The first clue surfaced about the time injured quarterback Jim Harbaugh, during the pre-game hype, said his team "had a great game plan prepared."
Harbaugh, recall, played collegiately at Michigan, where a balanced attack means running off tackle as often as running straight up the middle.
Yessiree, the Bears were going to open it up against the Giants, throw caution to the wind, go for broke, roll the dice, shoot the works, let it all hang out.
Oh yeah, Chicago ended up throwing more passes than usual, but always when they were completely expected by the Giants: 10-0, 17-3, finish reading the Sunday paper.
One consoling thought. Another game was due up in a while. The captive audience thought ahead to the Bengals at Raiders, or back to Saturday's games: 49ers 28, Redskins 10. Bills 44, Dolphins 34.
A trend was noted. See, brainwashed pro football fans are susceptible to trends, tendencies and all the other Sunday afternoon buzzwords the NFL and its propagandists, the TV networks, flood our way.
In the opening round of the expanded playoffs last week, the game scores were 41-14, 20-7, 16-6 and 17-16. One really competitive game in four, the average margin of victory being 13 points.
HTC With the Giants' 31-3 clubbing of the Bears and the Raiders' 20-10 triumph over the Bengals yesterday, the average margin moved ahead to 16.5 points this weekend.
We make a lot of noise about parity, but is it really so? Or did Pete Rozelle take it with him when the ex-commissioner slipped into retirement?
Even the casual observer knows that, for the most part, the Super Bowl has been a cakewalk, a coronation, a reason for a party with little chance of good fellowship being disrupted by an absorbing game.
(I recall one late January afternoon, probably when the Bears tattooed the Patriots, when the host made a quick run to Erol's and everyone seemed quite content to watch a movie.)
Just six times through the first two dozen Super Bowls has the game been reasonably close (translation, less than a 10-point spread). In six of the last seven years, the margin of victory exceeded 30 points.
Without checking, one might think that an anomaly, a huge departure from the days when Alan Ameche crashed into the Giants' end zone to win the first sudden-death game or Lou Groza's field goal beat the Rams as time ran out.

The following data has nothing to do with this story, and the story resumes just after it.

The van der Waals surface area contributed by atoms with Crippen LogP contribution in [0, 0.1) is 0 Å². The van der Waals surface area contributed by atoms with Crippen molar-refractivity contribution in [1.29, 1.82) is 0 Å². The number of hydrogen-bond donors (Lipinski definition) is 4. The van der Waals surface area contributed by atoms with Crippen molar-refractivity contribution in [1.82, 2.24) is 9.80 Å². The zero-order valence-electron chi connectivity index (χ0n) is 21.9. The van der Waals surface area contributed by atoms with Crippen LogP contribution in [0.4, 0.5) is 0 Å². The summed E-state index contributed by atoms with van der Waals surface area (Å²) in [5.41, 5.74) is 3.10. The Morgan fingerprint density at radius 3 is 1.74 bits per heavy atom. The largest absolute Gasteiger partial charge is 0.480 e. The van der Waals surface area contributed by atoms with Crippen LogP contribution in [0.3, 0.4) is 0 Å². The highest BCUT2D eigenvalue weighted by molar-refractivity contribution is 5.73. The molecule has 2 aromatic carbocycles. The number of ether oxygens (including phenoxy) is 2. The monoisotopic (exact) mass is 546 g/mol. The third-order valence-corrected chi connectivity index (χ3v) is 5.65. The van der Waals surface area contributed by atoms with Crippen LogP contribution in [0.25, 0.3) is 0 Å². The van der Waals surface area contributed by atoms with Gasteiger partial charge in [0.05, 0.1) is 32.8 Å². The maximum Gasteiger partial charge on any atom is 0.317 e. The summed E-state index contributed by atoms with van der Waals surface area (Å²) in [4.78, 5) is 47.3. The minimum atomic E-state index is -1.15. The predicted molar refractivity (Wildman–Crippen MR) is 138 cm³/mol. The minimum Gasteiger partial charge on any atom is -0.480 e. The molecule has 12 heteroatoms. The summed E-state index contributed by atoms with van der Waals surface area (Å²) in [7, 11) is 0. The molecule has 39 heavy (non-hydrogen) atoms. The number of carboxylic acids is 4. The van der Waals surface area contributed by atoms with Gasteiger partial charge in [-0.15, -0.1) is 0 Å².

The fact is, however, the rest of the postseason ritual practiced by the NFL has provided much the same fare since the merger a quarter century ago.
Just twice in the last nine years has the winner in the AFC title game been anything but a foregone conclusion shortly after halftime. Winners have prevailed by an average of 14 points and that's with coaches placing their best plays in mothballs.
It's even worse over in the NFC where just eight times in the last 24 years has a loser come within 10 points of the victor. In back-to-back years, 1984-85-86, shutouts were the order of the day by a combined 64-0 tally. The average margin of victory has been 16 points.
The league decided to add a two-game wild-card weekend in 1978. Again, the play, while often spirited, has not been that close. Over 15 games, NFC winners have outscored the opposition 403-192; their AFC counterparts have enjoyed a 396-227 bulge. Just 11 of the 30 games have been competitive and the victory margins by conference stood at 14 (NFC) and 11 (AFC).
This year, of course, a couple more wild-card teams were added, not because they were needed but because ABC insisted on it if it was going to pay close to a billion dollars to retain "Monday Night Football" for four seasons.
Because of a close game between the Dolphins and the Chiefs and the fact the Bears steadfastly refuse to take part in offensive football, the extra games produced a 13-point spread. No better or worse than division playoffs, conference championships or the Big Kahuna.
In eight games over the last two weekends, winners outscored losers, 217-100. That's fine if we're talking the Denver Nuggets and their version of NBA hoops. But it leaves an empty feeling for fans who expect the championship season to be just that.
One saving grace is at least Mike Ditka and his "great game plan" are no more until next fall.